Drying fruit for your own consumption is still an enjoyable pastime, even if it's no longer the wintertime survival skill that it once was. When you prepare your own, you have the luxury of knowing exactly what you're eating. You can also look beyond the obvious and dry an interesting selection of less-common fruits. For example, orange slices, which are seldom available commercially, are easily dehydrated at home.
The Start of Something Good
Start by picking out small to mid-sized oranges with good flavor and color. If possible, buy and taste individual oranges to get a feel for their flavor before you invest in a large quantity. Wash the oranges scrupulously under cold, running water to remove any dirt or residue before you cut into them. You'll need a sharp knife or a good mandoline slicer to make neat, clean rounds, ideally 1/4 inch thick. Work slowly and meticulously; the more evenly they're sliced, the more evenly they'll dry.
It's a Dry Heat
If you own a dehydrator, the rest of the process is easy. Arrange the slices evenly on your dehydrator's trays, leaving lots of room for the air to circulate between them. If your dehydrator has adjustable heat settings, use the lowest -- typically around 125 degrees Fahrenheit -- to maintain the oranges' fresh color. The slices should be dry and brittle when you're done, unlike most dried fruits. This can take as few as 2 hours or as long as 12, depending on your dehydrator and other factors such as the ambient level of humidity where you live.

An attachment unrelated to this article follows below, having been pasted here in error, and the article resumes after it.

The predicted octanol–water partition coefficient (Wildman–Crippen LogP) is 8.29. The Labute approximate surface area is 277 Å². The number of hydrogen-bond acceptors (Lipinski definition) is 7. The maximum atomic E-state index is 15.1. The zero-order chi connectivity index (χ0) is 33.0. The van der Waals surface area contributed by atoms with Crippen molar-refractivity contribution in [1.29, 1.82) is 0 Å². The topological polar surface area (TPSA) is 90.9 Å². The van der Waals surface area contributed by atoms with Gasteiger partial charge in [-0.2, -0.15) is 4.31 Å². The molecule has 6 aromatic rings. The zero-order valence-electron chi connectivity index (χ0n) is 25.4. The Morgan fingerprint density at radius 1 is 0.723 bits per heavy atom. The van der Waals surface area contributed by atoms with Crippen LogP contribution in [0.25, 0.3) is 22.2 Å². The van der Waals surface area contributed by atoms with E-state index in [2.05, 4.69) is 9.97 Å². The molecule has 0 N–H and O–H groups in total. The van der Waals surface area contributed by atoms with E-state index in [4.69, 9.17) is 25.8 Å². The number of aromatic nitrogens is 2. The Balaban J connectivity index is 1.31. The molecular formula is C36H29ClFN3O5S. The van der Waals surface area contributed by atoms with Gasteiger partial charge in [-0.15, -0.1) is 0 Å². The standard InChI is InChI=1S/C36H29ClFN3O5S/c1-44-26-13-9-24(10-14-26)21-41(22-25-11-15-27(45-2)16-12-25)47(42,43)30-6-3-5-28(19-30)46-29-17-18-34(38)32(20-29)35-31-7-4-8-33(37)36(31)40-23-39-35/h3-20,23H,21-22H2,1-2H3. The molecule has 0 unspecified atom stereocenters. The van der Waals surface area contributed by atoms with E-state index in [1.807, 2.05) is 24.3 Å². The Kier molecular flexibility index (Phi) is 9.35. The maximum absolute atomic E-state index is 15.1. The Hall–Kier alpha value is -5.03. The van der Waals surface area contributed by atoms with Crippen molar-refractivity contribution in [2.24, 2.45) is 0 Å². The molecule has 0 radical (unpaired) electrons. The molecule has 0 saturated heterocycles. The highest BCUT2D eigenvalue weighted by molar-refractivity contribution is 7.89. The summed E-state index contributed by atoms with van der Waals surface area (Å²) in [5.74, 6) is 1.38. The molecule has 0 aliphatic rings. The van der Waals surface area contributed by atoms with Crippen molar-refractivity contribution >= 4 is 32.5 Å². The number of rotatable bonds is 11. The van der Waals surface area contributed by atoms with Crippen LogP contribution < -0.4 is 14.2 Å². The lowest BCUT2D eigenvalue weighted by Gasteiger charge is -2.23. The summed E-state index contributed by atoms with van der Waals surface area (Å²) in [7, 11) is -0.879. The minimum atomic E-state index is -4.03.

If you don't own a dehydrator, you can still successfully dry orange slices, though it's a bit more work. Space the slices evenly on parchment-lined baking sheets, using as many as you can fit on your oven's racks. Arrange the racks in the upper and lower thirds of your oven, and load them with the sheets of orange slices. Set your oven for the lowest temperature it can manage, ideally at 140 F or less, as used by dehydrators. If it goes no lower than 150 F or more, turn your oven on and off at half-hour intervals. Turn the orange slices periodically until they're completely dry, which can take just as long as in the dehydrator, 2 to 12 hours.
It's Been a Slice
Once the dried slices are completely cool, you can pack them into airtight bags or containers for storage. The slices have a number of uses. Use them to flavor teas and punches, add them to sauces and marinades, or pulverize them in your spice grinder and use them as a flavoring on poultry, fish or baked goods. They're also valued by crafters and home decor mavens. When dried at low temperature, orange and other citrus slices develop a translucent "stained glass" appearance that makes them an attractive decorative element in holiday displays or on Christmas trees.